[Development] Qt 6 co-installability with Qt 5

Shawn Rutledge Shawn.Rutledge at qt.io
Mon Nov 2 15:21:49 CET 2020

> On 1 Nov 2020, at 01:19, Kevin Kofler via Development <development at qt-project.org> wrote:
> Really, it is this whole concept of the user choosing a version of Qt that 
> is flawed. The right place to make this choice is the build system of the 
> software using Qt.

Sorry for snipping so much, but it seems like all your arguments are about tools that are used to build software (qmake, moc etc.).  And you have a point there.

But I don’t see the point of renaming user-facing tools like assistant, qml, qtdiag and pixeltool.   So I hope at least those will be spared.

When it comes to the actual suffix to add, why use -qt6 instead of just 6?

BTW java still works without having to add some clumsy suffix.  /usr/bin/javac -> /usr/lib/jfm/default/bin/javac for example.  I can see which version it is with the -version argument.  I guess there aren't enough compatibility breaks to justify suffixing?  But we are also trying to avoid it.

> If any changes are needed to make qtchooser work with Qt 6, then I suggest 
> that those like you who want to keep using it fork it and make those 
> required changes. It is Free Software.

I might have to do that if there’s no other choice.

> The anti-pattern there is really that you as the user have to pick the 
> version of Python at all. The Python scripts ought to have the correct 
> #!/usr/bin/env python2 or #!/usr/bin/env python3 shebang. (There too, the 
> script *knows* which version of Python it needs and ought to just work.)

Yes, I agree.  They are somewhat incompatible after all.  At least they only added one digit to the interpreter’s name.  

> Can you also use shebangs for QML? (If not, then the interpreter ought to be 
> fixed to allow them, it just needs to ignore the shebang line if it is not 
> already treated as a comment.)

You can, but there is resistance against this idea, even though it’s basically the Unix standard for how to run a script.  The reason it works is that the qml tool handles the arguments and strips that line off before it goes to the QML parser.  The parser itself doesn’t treat # as a comment-beginning character, so you can’t let it see that.  (And thus if your main.qml starts with a shebang, you can’t package it into resources as-is.)  I have argued that all we need is for the parser to ignore any lines that begin with # at the beginning of the qml file, but so far this request has fallen on deaf ears.  It would really be as simple as that; I don’t think we need to support hash-comments after the actual qml code begins.  It’s probably only the lack of a couple of lines of code that stand in the way.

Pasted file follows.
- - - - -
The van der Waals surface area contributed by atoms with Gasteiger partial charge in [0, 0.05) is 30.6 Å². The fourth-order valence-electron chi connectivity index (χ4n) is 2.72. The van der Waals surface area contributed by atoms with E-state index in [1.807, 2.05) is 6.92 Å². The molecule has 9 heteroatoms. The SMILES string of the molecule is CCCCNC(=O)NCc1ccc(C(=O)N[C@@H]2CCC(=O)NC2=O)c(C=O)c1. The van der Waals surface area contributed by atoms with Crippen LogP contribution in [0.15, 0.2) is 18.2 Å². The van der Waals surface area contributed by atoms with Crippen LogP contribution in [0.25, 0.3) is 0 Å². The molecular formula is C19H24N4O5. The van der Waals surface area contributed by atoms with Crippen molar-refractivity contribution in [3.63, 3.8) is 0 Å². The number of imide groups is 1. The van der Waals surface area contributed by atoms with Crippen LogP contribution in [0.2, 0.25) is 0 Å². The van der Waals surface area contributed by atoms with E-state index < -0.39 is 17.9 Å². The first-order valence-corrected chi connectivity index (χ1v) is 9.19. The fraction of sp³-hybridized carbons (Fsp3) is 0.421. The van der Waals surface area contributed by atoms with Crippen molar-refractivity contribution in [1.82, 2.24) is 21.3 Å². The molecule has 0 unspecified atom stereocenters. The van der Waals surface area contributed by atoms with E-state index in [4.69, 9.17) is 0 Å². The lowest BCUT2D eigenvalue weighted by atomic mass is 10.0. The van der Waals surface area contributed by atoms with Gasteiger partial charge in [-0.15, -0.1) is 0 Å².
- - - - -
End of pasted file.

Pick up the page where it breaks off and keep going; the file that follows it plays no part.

Also, this mantra “QML is not a scripting language”… that’s just a matter of perspective really.  IMO since you can run it with an interpreter, which includes JS, it’s a scripting language.  Many features are missing, there are many things you can’t do without some ad-hoc C++ modules (ordinary file I/O and such) but perhaps that’s just a matter of time, and demand from the users, until those things get added.  My favorite languages are the ones that can run either way: interpreted or compiled.  And preferably without writing boilerplate like main.cpp.  But we seem to have a lack of faith holding us back for some reason.  OTOH maybe we are just afraid of embarrassment when somebody gets the idea of emailing a qml virus and tempting users to double-click it.

So let’s hope shebang keeps working at least to the extent that it already does; then there’s the matter of module versions.  You can write a qml program that will be portable between Qt 5 and 6 (especially 5.15 and 6, because some newer syntax is already available, to make the migration smoother), as long as you stick to modules that are still being maintained and have compatible API (i.e. Controls 2 is OK, but qtlocation qtmultimedia qtcharts etc. are uncertain until they have maintainers again).  The imports don’t even need version numbers anymore.  This isn’t like going from python 2 to 3, unless you use strict mode, or you want new API from some module.  But every language has some sort of modules which can introduce new features sometimes.

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